He also read a thick brown tome called Newspaper Course.

Newspaper Course was published by the International Typographical Union in the 1930s. It is a terse title for a book overflowing with history and pride in the craft, with quotes from Benjamin Franklin and John Ruskin (“When one gets to love his work, his life is a happy one.”) among others sprinkled throughout, and numerous sketches, including one of typesetting equipment used in French printing offices in 1694.

The lessons in the book are stern and precise and go beyond mere technical skill: “The proofreader, compositor or operator who cannot punctuate, divide, compound, capitalize, and spell—no matter how highly developed his mechanical skill—is not and never can be a first-class printer. Just as a good machinist knows his lathe, as a capable tailor his cloth, so must the printer know the working principles of the English language.”

And there is a pride in the work that is just barely contained, and quietly assured. One footnote reads: “Some have held that as an art printing is inferior to painting and sculpture, but these latter arts are merely the evidences of a civilization, while printing is the creator of civilization, and a supreme service to society.” Even its definitions of prosaic newspaper terms are elegantly stated: “Composing Room—That part of a printing establishment in which the type is set and the forms locked up for the press.” “Hairline—Said of a very delicate face, as of a brass rule or the fine connecting strokes of a letter.”

Dad, circa 1970.

Newspaper Course contains short biographies of Gutenberg, the inventor of the printing press, and numerous other printers who advanced the craft and whose names live on in descriptions of typefaces: Caslon, Bodoni. There are pictures of “state of the art” equipment that no longer exists.

Tucked into Newspaper Course is one of my father’s old paycheck stubs, from 1960: $112.20 for the week ending Oct. 3. Just around that time, I was starting school on a half-day schedule, and my father would wake up early and take me with him to pick up his paycheck at the Times. We took the bus down Broadway in the morning and I stared out the window at the sites on the street meant to be seen at dark. All the unlit lights that spelled out names of famous clubs and arcades, like the Metropole and Fascination. I stared out the bus window through five-year-old eyes, not fully comprehending.

At the Times we would pick up his check at the pay window, then stop by the composing room to see the men who worked during the day shift, some of whom he knew. There was no color in the composing room as I recall; just grays and browns, metal and steel. When I looked up at the ceiling I could see what looked like a long stretched out bicycle chain moving paper and envelopes from one part of the vast floor to another, and curving into the ceiling to go to other floors.

Inevitably when my father took me to the Times, we stopped by the linotype operator. He sat before his massive machine on a small chair or stool, pressed some keys and produced a slug of type that spelled my name. It was hot type, still warm when he finally let me touch it. “The Linotype is the oldest of the slug-casting machines, having been invented by Ottmar Mergenthaler in 1886,” according to Newspaper Course. My father’s work station was different. It had a slightly angled table, with type cabinets underneath. Years later I saw the drawers, called California job cases, at antique stores, their tiny compartments filled with knickknacks.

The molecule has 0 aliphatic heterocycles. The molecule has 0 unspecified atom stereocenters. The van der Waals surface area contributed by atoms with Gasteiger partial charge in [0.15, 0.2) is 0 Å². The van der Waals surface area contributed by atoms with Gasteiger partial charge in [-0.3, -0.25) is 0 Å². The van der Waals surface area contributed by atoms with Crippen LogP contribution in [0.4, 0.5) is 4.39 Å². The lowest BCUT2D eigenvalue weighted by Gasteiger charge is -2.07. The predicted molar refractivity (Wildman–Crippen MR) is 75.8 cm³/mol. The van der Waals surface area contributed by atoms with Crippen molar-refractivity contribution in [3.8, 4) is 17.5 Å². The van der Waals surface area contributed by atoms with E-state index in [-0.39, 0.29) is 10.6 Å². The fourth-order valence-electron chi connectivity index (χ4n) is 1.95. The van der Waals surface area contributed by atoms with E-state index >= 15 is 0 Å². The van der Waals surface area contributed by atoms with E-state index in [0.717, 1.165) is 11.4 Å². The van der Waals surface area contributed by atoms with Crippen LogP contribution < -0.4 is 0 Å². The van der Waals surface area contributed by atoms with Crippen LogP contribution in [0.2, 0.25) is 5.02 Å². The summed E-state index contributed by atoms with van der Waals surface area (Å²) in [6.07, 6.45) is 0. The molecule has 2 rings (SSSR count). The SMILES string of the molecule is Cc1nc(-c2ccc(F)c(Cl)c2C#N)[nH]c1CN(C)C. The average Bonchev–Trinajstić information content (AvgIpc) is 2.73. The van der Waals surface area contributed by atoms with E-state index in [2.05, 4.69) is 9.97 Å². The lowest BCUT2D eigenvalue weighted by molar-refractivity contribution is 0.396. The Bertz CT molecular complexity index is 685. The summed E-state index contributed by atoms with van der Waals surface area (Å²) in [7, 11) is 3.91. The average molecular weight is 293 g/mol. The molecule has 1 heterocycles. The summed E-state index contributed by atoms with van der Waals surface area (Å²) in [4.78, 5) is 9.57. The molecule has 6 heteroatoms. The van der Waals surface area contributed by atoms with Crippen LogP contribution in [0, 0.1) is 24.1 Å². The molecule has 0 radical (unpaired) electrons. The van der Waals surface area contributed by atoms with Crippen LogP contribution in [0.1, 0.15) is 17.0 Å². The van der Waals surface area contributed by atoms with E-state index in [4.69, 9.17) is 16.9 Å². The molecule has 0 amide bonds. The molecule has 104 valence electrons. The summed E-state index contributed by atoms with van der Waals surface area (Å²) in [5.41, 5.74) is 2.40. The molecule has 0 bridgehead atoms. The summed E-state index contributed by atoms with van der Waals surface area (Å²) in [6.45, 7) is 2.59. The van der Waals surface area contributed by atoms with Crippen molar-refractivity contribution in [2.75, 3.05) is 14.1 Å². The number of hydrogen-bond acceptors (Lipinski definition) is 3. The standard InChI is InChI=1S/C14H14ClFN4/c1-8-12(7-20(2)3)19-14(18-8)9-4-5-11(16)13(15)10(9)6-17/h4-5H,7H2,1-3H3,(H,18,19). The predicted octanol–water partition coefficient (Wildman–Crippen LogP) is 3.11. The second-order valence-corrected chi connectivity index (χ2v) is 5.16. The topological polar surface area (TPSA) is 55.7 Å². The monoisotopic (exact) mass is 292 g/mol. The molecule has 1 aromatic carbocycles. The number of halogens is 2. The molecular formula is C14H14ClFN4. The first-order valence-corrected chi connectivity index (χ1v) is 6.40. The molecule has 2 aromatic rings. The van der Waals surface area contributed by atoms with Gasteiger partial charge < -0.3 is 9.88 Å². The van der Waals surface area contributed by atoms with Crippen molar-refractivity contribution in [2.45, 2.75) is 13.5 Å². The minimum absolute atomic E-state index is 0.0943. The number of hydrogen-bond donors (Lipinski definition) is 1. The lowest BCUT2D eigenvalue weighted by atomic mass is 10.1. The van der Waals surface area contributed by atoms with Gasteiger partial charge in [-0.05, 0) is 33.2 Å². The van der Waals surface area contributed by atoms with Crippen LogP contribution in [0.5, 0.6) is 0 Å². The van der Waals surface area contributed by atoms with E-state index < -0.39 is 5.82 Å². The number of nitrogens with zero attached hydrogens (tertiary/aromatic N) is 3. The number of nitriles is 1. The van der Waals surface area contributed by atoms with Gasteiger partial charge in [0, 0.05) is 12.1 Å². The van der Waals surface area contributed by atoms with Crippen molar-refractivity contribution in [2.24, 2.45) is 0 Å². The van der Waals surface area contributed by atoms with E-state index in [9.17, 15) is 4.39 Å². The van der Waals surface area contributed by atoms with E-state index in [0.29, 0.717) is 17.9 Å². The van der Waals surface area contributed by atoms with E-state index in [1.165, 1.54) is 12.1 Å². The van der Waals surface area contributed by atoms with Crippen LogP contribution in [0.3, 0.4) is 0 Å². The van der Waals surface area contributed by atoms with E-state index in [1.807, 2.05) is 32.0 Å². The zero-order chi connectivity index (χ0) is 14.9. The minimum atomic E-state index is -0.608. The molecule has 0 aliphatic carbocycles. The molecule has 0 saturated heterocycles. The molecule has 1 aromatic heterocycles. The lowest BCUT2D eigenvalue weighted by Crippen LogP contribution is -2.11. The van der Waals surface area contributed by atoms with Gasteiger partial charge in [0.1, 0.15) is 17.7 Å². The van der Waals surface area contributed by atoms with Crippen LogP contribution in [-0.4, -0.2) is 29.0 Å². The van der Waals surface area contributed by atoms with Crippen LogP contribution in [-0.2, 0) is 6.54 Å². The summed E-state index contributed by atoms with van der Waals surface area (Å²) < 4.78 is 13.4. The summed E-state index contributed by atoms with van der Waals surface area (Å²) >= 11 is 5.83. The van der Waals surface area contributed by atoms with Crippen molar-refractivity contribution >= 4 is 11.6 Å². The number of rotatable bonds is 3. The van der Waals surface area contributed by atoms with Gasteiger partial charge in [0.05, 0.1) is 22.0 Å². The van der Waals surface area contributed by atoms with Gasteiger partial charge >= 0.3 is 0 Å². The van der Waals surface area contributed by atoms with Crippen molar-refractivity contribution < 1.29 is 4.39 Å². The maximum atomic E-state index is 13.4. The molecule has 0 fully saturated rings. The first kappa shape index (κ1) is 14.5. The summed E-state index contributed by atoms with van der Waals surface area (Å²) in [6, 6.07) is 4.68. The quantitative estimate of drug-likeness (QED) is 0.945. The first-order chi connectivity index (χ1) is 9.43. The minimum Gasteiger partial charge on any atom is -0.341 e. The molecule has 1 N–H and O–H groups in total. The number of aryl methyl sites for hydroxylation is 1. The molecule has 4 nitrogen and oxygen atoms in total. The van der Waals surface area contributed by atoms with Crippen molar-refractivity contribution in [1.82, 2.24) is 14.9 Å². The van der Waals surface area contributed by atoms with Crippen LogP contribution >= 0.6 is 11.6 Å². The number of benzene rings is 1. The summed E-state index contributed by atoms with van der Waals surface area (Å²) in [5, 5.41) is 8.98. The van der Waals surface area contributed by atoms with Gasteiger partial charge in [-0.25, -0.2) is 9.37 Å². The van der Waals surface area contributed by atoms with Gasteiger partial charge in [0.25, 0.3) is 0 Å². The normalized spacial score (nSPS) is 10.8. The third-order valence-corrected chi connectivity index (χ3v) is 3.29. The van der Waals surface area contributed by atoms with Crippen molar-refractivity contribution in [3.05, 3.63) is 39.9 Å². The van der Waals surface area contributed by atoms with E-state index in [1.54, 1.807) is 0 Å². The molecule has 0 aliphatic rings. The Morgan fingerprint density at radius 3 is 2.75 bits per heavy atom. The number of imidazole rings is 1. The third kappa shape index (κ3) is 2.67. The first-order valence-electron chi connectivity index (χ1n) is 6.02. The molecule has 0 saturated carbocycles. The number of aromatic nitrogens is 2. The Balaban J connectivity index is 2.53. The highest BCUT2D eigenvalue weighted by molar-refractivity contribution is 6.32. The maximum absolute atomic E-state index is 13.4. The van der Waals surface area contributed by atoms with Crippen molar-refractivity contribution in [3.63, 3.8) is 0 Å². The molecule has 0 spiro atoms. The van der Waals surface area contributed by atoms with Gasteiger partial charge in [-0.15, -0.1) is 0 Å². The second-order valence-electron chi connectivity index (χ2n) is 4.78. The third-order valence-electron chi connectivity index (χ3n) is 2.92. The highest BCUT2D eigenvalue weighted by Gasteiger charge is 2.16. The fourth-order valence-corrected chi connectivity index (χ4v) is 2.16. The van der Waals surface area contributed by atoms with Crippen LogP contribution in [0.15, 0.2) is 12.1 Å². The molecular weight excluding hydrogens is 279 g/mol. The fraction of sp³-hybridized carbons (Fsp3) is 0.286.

Another piece of paper snuggled in the seam of Newspaper Course is a small card listing union dues and other payroll deductions. Although my father was always proud to work at the Times, he was loyal first to his union, which by then was Big 6 — Typographical Union No. 6. He knew his union contract and could recite its most arcane details and benefits by heart. In 1963, the printing unions went on strike for 114 days. My father walked the picket line, and even had the other newsmen sign the strike placard he wore around his neck. It was about automation, and saving jobs that would one day become obsolete, he would say. The strike must have been frightening to him and my mother, but I never sensed it.

My father returned to work at the Times, but the Mirror and the Journal American folded; three years later, the Herald-Tribune closed. These were papers I knew; my father brought many newspapers home, and their names and differences were familiar to me. But I did not know then that the landscape of New York City journalism was changing, that it would mean something to me later on. After “hot type” went out, my father moved over to layout.

Dad, 1986.

When my father retired in 1991, he had been at the Times for 45 years. My father’s job and his union gave him a cherished identity, placed him in a proud tradition. He was a printer and a union man. And he was home.

He had come a long way from the sad journey of his father, whose address book he kept, a talisman from the broken world he left behind.

Still, I wonder about my grandfather.

The city of New York buried him in the cemetery for the poor and abandoned called Potter’s Field. Twenty years ago, I clipped two articles that appeared within months of each other. One fact-filled story appeared in the Daily News under the headline, “Memorial to unlucky.” It says Potter’s Field is on the 101-acre Hart Island, where the Long Island Sound meets the East River.

But the best thing I ever read about Potter’s Field was, appropriately, in the Times. In a 1994 column, under the headline “The Prison, the Quick and the Dead,” Francis X. Clines described the prisoners from Rikers Island who dig the graves for the impoverished and unclaimed.

The men, he wrote, look across the river to the city, a jumble of activity that seems like “time’s last carnival.” I like that. I keep that article tucked in a notebook, and read it like a Mass card for the dead.